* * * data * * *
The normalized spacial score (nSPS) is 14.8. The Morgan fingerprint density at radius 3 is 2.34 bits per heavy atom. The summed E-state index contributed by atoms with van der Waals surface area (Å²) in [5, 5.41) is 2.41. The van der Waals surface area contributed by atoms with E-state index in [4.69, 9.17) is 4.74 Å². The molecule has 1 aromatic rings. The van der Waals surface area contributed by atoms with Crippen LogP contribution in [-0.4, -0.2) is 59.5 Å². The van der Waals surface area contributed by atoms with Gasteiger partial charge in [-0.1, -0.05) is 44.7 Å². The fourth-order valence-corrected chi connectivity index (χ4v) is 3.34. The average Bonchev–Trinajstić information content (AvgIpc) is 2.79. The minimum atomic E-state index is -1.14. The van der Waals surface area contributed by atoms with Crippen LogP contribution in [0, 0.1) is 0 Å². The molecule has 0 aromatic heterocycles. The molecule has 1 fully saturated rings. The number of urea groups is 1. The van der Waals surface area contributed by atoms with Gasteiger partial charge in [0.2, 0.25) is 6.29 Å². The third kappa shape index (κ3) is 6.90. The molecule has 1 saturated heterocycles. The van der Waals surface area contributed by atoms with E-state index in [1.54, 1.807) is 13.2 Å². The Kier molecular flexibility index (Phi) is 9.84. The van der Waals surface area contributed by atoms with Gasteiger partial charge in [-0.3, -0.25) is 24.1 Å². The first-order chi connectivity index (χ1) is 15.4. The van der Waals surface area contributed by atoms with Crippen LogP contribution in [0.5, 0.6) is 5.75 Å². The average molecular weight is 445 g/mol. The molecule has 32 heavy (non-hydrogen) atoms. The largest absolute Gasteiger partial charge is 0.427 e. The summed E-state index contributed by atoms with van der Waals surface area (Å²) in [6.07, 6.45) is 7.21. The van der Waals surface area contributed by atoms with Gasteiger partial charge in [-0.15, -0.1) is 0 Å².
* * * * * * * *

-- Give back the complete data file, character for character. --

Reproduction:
The normalized spacial score (nSPS) is 14.8. The Morgan fingerprint density at radius 3 is 2.34 bits per heavy atom. The summed E-state index contributed by atoms with van der Waals surface area (Å²) in [5, 5.41) is 2.41. The van der Waals surface area contributed by atoms with E-state index in [4.69, 9.17) is 4.74 Å². The molecule has 1 aromatic rings. The van der Waals surface area contributed by atoms with Crippen LogP contribution in [-0.4, -0.2) is 59.5 Å². The van der Waals surface area contributed by atoms with Gasteiger partial charge in [-0.1, -0.05) is 44.7 Å². The fourth-order valence-corrected chi connectivity index (χ4v) is 3.34. The average Bonchev–Trinajstić information content (AvgIpc) is 2.79. The minimum atomic E-state index is -1.14. The van der Waals surface area contributed by atoms with Crippen LogP contribution in [0, 0.1) is 0 Å². The molecule has 0 aromatic heterocycles. The molecule has 1 fully saturated rings. The number of urea groups is 1. The van der Waals surface area contributed by atoms with Gasteiger partial charge in [0.2, 0.25) is 6.29 Å². The third kappa shape index (κ3) is 6.90. The molecule has 1 saturated heterocycles. The van der Waals surface area contributed by atoms with E-state index in [1.54, 1.807) is 13.2 Å². The Kier molecular flexibility index (Phi) is 9.84. The van der Waals surface area contributed by atoms with Gasteiger partial charge in [-0.3, -0.25) is 24.1 Å². The first-order chi connectivity index (χ1) is 15.4. The van der Waals surface area contributed by atoms with Crippen LogP contribution in [0.5, 0.6) is 5.75 Å². The average molecular weight is 445 g/mol. The molecule has 32 heavy (non-hydrogen) atoms. The largest absolute Gasteiger partial charge is 0.427 e. The summed E-state index contributed by atoms with van der Waals surface area (Å²) in [6.07, 6.45) is 7.21. The van der Waals surface area contributed by atoms with Gasteiger partial charge in [-0.15, -0.1) is 0 Å².